Ciudad Real, may 07-09 2019

Ciudad Real, may 07-09 2019





"Women reach the world of wine in a more spontaneous manner, unlike men in which their lower nature seems to rule," Nativel Preciado assured at Fenavin

Nativel Preciado participated with Irene Lozano, Marta Rivera de la Cruz and Espido Freire in an entertaining and enlightening round table on 'Women and Wine', which was coordinated by Marta Robles

12.05.2011 | 

"Once in the labyrinth, white or red, it's all the same" was the name of the activity held at Fenavin, representing the finishing touch to the 2011 National Trade Fair on Wine, with the centuries-old confrontation between men and women being put forward on the table, with wine holding the stellar role. The writers Nativel Preciado, Irene Lozano, Marta Rivera de la Cruz and Espido Freire all participated in this first round table, which was coordinated by the journalist Marta Robles, providing the audience with brilliant moments of inspiration that both surprised and enthralled.

Getting right down to business, Marta Robles started by saying that "until just recently only "bad" women would drink wine", which now seems to be as an unfair a statement as what the filmmaker John Huston said in his day: "Never trust a man that doesn't drink". Which she used as an example of the thousands of disrespectful remarks about women that drink that have existed in history and that throughout the centuries have done nothing "but exacerbate the conflict even more."

Marta Robles: There are good wines and bad wines, not wines for women or wines for men

Marta Robles, who on occasion drinks wine on the rocks or whichever way she pleases, as she herself admits, also mentioned that men tend to pay attention to the label, while women prefer to savor the wine. The same "because we are capable of finding all nuances in wine, even if we are not expert wine tasters," finishing off by asserting: "There are good wines and bad wines, not wines for women or wines for men."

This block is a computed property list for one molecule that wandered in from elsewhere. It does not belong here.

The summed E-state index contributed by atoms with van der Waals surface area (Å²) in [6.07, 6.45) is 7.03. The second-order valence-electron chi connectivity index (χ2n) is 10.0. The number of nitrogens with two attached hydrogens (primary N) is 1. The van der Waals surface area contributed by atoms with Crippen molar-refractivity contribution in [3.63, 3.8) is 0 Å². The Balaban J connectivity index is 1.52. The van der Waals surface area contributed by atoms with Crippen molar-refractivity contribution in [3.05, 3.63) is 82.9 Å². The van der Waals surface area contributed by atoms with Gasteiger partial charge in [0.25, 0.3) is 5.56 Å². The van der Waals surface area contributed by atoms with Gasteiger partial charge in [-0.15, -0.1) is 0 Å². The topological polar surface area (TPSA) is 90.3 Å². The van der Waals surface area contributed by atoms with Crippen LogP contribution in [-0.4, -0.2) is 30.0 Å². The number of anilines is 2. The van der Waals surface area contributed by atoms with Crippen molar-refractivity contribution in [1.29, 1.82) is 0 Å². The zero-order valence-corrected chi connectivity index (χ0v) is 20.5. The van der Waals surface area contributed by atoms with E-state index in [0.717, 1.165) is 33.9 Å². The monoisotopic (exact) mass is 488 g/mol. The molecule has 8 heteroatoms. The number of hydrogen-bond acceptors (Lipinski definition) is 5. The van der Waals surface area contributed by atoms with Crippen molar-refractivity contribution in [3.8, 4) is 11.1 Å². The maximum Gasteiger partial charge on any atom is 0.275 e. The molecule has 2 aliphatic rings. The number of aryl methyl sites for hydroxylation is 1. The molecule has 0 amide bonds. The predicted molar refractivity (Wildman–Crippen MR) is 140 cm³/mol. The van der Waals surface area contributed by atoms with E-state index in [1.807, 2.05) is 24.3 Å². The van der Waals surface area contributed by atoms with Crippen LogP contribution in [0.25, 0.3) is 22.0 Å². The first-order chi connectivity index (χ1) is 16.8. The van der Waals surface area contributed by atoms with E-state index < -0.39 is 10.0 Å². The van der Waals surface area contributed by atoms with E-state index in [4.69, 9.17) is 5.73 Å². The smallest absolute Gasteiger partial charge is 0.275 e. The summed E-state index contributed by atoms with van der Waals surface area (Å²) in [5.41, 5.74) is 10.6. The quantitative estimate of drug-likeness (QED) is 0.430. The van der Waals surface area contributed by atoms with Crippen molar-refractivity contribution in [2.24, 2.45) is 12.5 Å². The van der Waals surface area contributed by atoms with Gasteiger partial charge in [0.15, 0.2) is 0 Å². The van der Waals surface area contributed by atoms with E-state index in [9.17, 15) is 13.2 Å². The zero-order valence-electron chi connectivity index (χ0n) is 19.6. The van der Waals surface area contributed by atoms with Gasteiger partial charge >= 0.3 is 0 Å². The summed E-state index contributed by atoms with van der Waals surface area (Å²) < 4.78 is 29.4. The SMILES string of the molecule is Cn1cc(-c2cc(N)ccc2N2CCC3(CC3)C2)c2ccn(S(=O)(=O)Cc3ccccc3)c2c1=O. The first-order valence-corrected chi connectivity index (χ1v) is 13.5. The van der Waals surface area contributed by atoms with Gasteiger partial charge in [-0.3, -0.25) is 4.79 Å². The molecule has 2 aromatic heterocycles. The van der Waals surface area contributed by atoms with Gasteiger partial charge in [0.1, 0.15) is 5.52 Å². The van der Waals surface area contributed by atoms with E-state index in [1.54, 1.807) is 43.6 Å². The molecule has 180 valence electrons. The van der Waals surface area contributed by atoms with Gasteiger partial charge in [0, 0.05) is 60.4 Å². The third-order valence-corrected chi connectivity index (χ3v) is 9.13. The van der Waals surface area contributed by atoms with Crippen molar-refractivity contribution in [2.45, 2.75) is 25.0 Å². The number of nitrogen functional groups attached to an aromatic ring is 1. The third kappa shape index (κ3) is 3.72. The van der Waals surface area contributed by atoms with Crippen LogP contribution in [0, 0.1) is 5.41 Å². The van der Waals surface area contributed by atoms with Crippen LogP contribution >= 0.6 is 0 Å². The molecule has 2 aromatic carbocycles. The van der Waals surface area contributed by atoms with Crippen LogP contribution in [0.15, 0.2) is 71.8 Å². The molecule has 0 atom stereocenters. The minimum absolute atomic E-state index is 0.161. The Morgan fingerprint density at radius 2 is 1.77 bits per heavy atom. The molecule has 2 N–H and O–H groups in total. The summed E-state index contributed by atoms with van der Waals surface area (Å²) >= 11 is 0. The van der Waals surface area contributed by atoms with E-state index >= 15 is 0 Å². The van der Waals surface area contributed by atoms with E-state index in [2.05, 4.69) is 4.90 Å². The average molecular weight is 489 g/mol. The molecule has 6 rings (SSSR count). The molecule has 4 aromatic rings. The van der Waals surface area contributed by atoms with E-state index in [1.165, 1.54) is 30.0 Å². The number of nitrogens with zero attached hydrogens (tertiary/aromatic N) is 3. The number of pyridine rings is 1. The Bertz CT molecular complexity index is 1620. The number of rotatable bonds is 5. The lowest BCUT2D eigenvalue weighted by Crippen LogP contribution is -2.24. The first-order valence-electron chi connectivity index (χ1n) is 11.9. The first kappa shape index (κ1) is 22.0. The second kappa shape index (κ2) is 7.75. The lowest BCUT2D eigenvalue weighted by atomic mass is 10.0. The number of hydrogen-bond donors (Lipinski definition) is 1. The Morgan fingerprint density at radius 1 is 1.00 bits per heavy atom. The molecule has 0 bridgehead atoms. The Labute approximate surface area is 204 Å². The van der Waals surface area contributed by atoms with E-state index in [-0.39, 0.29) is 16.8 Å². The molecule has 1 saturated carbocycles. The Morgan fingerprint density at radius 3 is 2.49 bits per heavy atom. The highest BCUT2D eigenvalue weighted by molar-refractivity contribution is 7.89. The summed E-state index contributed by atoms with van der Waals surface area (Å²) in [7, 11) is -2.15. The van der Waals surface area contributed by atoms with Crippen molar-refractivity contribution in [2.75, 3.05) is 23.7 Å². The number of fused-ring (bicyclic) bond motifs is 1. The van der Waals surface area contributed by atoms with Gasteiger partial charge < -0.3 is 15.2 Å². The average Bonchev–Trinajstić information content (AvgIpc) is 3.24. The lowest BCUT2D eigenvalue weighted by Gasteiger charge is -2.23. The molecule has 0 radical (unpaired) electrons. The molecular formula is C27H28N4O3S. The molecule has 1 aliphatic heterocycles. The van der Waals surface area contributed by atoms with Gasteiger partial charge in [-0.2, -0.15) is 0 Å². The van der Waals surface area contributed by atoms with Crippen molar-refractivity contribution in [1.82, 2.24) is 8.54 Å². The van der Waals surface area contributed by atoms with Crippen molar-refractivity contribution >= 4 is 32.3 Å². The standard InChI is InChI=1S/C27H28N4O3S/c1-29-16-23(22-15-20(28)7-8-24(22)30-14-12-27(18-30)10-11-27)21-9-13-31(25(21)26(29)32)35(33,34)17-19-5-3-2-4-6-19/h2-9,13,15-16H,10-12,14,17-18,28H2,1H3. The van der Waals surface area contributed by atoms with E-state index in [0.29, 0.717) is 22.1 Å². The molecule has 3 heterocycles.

Following Irene Lozano's turn, Nativel Preciado was responsible for the funniest moments of the afternoon, leaving the audience gawking in amazement with her fabulous recounting of the origin and evolution of the bacchanalia.

Nativel Preciado: I was just a teenager in knee socks drinking wine out of rebelliousness

Nativel Preciado narrated her first steps in the world of wine, when as a teenager in knee socks she would drink 'chatos' (small glasses of wine served in Madrid) of wine just to rebel, until she turned into a young woman of her times and, therefore, starting partaking of stronger drinks, rum and coke, cava, that sort of thing. And now, once reached maturity, she enjoys smooth, mellow wines.

"I am an integral part of all the statistics, I drink white wine, but I try to drink red wine because it is good for your heart. I drink wine at peak moments and at down moments as well, when I write and when I finish writing, and I mention the word wine 100 times in one of my novels," she said. It is true that years ago more wine was consumed in Spain, although in her opinion, "wine was not valued as much before because its quality was certainly not very good". And then, suddenly, it started to be considered in a more intelligent way, like a ritual and quality wines started to appear on the market, wines in which the effort that goes into them and the aesthetics of the wine bottle have gained in importance," added this lover of Verdejo variety wines. The same who has just recently taken a tour of La Rioja, also making it quite clear at the round table that "women reach the world of wine in a more spontaneous manner, unlike men in which their lower nature seems to rule, because they consume wine in order to feel more "macho-like". And we drink it for pure pleasure," she said, with the audience bursting out in laughter.